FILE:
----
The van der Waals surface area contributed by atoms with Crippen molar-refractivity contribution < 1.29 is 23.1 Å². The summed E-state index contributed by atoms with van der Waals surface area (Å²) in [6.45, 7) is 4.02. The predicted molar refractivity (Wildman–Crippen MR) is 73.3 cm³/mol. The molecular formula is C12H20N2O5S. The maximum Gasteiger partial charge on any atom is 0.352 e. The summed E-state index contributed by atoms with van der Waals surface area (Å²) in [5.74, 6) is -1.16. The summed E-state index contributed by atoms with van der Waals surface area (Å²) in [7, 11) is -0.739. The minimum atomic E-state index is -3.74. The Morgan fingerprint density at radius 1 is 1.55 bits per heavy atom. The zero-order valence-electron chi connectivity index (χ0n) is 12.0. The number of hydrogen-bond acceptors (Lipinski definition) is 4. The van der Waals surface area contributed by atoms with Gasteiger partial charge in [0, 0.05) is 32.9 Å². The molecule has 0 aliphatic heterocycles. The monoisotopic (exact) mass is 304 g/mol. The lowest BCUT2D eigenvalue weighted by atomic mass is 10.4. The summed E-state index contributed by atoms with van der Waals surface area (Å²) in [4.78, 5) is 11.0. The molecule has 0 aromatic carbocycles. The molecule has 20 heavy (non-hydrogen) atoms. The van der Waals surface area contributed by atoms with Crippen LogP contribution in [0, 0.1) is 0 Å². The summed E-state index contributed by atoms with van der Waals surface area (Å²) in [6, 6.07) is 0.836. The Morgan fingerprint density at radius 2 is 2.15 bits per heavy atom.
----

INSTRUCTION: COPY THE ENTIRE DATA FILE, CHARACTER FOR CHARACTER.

The van der Waals surface area contributed by atoms with Crippen molar-refractivity contribution < 1.29 is 23.1 Å². The summed E-state index contributed by atoms with van der Waals surface area (Å²) in [6.45, 7) is 4.02. The predicted molar refractivity (Wildman–Crippen MR) is 73.3 cm³/mol. The molecular formula is C12H20N2O5S. The maximum Gasteiger partial charge on any atom is 0.352 e. The summed E-state index contributed by atoms with van der Waals surface area (Å²) in [5.74, 6) is -1.16. The summed E-state index contributed by atoms with van der Waals surface area (Å²) in [7, 11) is -0.739. The minimum atomic E-state index is -3.74. The Morgan fingerprint density at radius 1 is 1.55 bits per heavy atom. The zero-order valence-electron chi connectivity index (χ0n) is 12.0. The number of hydrogen-bond acceptors (Lipinski definition) is 4. The van der Waals surface area contributed by atoms with Gasteiger partial charge in [0, 0.05) is 32.9 Å². The molecule has 0 aliphatic heterocycles. The monoisotopic (exact) mass is 304 g/mol. The lowest BCUT2D eigenvalue weighted by atomic mass is 10.4. The summed E-state index contributed by atoms with van der Waals surface area (Å²) in [4.78, 5) is 11.0. The molecule has 0 aromatic carbocycles. The molecule has 20 heavy (non-hydrogen) atoms. The van der Waals surface area contributed by atoms with Crippen LogP contribution in [0, 0.1) is 0 Å². The summed E-state index contributed by atoms with van der Waals surface area (Å²) in [6, 6.07) is 0.836. The Morgan fingerprint density at radius 2 is 2.15 bits per heavy atom.